Fears and phobias, why do we get them?
Phobias are an 'irrational' fear, but this doesn't mean a lack of bravery. One can be the most courageous person and have a phobia of spiders. The 'irrational' bit is when trying to tell a person with a phobia that there is "nothing to worry about", will not work and may even be counterproductive. This is because the person with a phobia has a very strong perception of their fear and how it physically feels. It is a genuine fear which requires understanding and acceptance.
"When perception comes in the door, reality goes out the window" is a well know phrase that describes the difficulties we can find ourselves in when we confuse perception and reality. Some of our perceptions about ideas, concepts, people or things can be culturally constructed. We may associate Christmas with snow or, if we're Australian, heat.
When we have perceptions on a subject, those perceptions can be shaped by our cultural assumptions rather than having a natural basis. Perception can also be shaped by external stimuli, we see how others do something and we learn from it. This can occasionally cause a vicarious phobia, we can become scared of spiders because, as a child, we saw a family member’s fear reaction.
We also assign meaning to things that happen to us, classifying things ‘"good or bad, helpful or useless..." human perception requires these frames of reference to help us make sense of the new, and to "pattern match" for recognised things.
"I haven’t had this type of vegetarian sandwich before, but I like sandwiches and I like vegetables", this gives a frame of reference to the new sandwich with some pattern matching, so the thought process is fast and efficient. This is our prefrontal cortex using it’s imagination to predict the outcome. It is the same thought process that means sandwich makers don’t make really odd or novel sandwiches, cheese and chocolate sandwiches don’t tend to work in their imagination either!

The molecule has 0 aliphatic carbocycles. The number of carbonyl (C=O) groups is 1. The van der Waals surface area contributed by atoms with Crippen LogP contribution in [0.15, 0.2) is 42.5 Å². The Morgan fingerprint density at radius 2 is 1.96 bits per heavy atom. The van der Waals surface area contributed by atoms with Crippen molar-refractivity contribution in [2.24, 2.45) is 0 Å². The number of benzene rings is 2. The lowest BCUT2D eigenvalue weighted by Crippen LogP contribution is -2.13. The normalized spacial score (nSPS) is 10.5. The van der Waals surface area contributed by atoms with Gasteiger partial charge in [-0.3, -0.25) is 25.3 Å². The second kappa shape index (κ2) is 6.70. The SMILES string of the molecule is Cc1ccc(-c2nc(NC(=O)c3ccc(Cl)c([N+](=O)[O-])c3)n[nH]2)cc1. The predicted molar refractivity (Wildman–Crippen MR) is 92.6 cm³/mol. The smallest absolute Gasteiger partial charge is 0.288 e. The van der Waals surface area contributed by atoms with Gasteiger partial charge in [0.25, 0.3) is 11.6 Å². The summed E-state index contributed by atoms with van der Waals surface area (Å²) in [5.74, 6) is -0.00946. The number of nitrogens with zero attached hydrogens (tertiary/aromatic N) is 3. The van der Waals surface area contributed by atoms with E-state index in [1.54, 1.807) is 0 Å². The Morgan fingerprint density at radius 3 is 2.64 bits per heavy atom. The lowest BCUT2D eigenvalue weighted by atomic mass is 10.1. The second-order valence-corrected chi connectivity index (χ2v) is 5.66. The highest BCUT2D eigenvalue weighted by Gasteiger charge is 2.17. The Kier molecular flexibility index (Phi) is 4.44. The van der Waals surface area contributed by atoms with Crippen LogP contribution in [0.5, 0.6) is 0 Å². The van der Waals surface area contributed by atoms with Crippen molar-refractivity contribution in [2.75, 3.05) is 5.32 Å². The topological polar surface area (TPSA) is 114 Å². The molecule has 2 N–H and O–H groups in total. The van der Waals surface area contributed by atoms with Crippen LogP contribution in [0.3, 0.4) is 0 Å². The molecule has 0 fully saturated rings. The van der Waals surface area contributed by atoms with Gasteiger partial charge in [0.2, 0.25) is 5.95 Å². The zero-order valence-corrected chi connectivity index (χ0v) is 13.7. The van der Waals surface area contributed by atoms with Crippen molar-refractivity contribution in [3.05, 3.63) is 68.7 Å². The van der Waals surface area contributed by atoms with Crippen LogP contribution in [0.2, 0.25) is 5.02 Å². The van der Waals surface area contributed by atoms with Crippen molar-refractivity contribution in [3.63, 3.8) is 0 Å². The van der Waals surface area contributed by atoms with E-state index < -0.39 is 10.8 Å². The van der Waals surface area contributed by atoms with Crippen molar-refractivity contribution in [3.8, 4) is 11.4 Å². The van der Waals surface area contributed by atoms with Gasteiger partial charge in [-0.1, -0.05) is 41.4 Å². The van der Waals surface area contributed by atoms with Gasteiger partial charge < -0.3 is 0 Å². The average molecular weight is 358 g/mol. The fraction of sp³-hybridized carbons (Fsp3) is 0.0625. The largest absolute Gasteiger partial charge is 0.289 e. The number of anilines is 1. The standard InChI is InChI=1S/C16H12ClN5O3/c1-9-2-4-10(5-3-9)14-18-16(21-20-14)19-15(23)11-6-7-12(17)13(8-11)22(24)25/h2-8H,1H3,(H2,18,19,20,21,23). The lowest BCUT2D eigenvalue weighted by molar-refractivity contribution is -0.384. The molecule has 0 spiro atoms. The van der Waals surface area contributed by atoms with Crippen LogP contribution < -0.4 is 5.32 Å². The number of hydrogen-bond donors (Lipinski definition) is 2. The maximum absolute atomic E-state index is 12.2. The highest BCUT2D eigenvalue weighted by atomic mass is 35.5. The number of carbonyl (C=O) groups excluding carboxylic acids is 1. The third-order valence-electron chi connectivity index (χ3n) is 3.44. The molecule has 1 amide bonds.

A repeated negative action or thought also becomes habit. Negative pattern matching, airplanes and fear, airplanes and the last airplane disaster movie for example, are negative-repeated thought patterns that become habit whenever anyone mentions flights, planes, holidays or travel. This negative thought pattern tends to be an "all or nothing" approach. The thinking style becomes rigid and inflexible and is also associated with the physical feelings of fear, the racing heart, sweaty palms and feelings of panic. So when someone else says "flying is safe, you’ll be fine!", the person with the phobia feels misunderstood and not reassured.
A perspective change is a way of breaking the habit. The hypnotherapy or NLP rewind technique changes this perspective and hypnotherapy uses a state of low emotional arousal to change the physical sensations of fear to a more relaxed state. Then to assist future pattern matches, the reframe technique allows the left prefrontal cortex to do its virtual reality pattern match job in a new, positive way. Now we can see flying, or spiders, in a calm and confident way. Leaving us focused on the solution and not the problem.
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